…. What I wanted to say, my dear son, in regard to Margaret, is that I would be glad if you would see that she does not come to want after I am gone. She has been with me off and on for a long time, and now is not young or strong enough to make her living. We have had our ups and downs. I forgive all and believe now she would do more for me than any other woman. She is not faultless; neither am I. I have always given her more comforts than I have allowed my own body. When I took B[everly]’s children, I had a bargain and have paid her, though the account stands now imperfect for want of time, which if lengthened out a little longer, I may fix it more correctly. I would like for you to let her have a sum at my decease, say $50. or more to enable her to go or stay or do what she pleases and also to allow her at least $3.00 per week as support during her life, but more if misfortune or old age overtakes her. Whatever she may desire of my few effects to furnish a room for herself she can take. The greater part of furniture belongs to Beverly. She knows which is mine. The portraits of my daughter and granddaughter are to be given Fred and Walt Pearson and anything else of my effects they may desire. The piano, being bought by their father, I give Walter. He can do what he pleases with it. My portrait is for you, yours for Beverly. Two large silver spoons, marked J.J. – one for you, the other for Beverly. The silver set is yours. Whatever either of you desire of what I call mine, take it. There may be a few gifts to some old friends of which I will tell Margaret and she can tell you or I may live to write it down; it matters not. The sale of the house will more than three times cover all debts and expense whenever you sell it. I shall endeavor to make it with as little trouble to you, my dear son, as I can. You have had your share of it. Would like a good gold ring given to each of my seven grandsons as a keepsake for me if you can do it. Lay me beside your father without pomp or show, if you deem it as a duty or something like that. Let the stone be plain like that of dear Julia’s, costing about $20.00 or $25.00, no more. Say on the arch (where it says Julia on hers) “Mother” or “Julia”, etc. (on the front side) “Wife of E. H. Jefferson, born Nov. 21, 1814 and died – -.” This is all. This has been disagreeable because I know it will make you feel sorrowful, but I could not let it go longer, seeing the uncertainty of my condition. What more can I say than God bless my save [sic] my dear son. If I live, I will write again. (Julia Jefferson to John Wayles Jefferson, 16 Nov. 1888, courtesy of Julia Westerinen)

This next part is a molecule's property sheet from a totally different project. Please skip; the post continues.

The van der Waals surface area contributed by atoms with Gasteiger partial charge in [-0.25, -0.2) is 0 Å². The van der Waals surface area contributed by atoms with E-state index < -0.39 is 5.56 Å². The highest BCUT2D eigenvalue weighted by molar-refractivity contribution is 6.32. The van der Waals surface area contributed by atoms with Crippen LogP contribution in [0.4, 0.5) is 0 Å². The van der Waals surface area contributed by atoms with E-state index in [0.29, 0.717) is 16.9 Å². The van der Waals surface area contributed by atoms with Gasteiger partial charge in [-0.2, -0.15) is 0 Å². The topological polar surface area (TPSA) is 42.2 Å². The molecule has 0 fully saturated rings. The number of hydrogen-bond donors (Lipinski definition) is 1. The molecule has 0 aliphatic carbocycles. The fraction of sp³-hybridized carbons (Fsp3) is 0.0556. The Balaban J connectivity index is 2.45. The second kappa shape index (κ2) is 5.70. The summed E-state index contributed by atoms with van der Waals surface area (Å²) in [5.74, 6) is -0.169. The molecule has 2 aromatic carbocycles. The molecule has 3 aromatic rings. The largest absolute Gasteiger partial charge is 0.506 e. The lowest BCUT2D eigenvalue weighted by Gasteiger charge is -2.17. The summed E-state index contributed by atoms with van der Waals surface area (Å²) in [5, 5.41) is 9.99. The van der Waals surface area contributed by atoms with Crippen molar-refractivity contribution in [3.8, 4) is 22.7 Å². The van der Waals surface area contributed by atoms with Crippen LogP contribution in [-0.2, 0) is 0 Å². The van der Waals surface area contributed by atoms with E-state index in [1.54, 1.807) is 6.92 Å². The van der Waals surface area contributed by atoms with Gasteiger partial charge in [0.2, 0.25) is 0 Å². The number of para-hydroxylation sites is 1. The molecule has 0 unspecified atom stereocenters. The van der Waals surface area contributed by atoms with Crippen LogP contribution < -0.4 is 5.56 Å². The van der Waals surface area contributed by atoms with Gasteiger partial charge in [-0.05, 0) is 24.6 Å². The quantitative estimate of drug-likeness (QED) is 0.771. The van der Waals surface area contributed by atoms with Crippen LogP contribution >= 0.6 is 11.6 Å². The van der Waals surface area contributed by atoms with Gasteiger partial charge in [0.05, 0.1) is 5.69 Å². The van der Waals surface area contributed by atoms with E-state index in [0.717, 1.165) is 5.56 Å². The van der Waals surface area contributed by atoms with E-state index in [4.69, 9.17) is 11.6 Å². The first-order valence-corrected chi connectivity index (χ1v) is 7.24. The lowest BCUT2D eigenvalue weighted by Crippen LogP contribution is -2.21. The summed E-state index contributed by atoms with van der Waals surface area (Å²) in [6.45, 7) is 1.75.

In 1863 Lt. Col. John Wayles Jefferson writes his brother Beverly Jefferson during the siege of Vicksburg.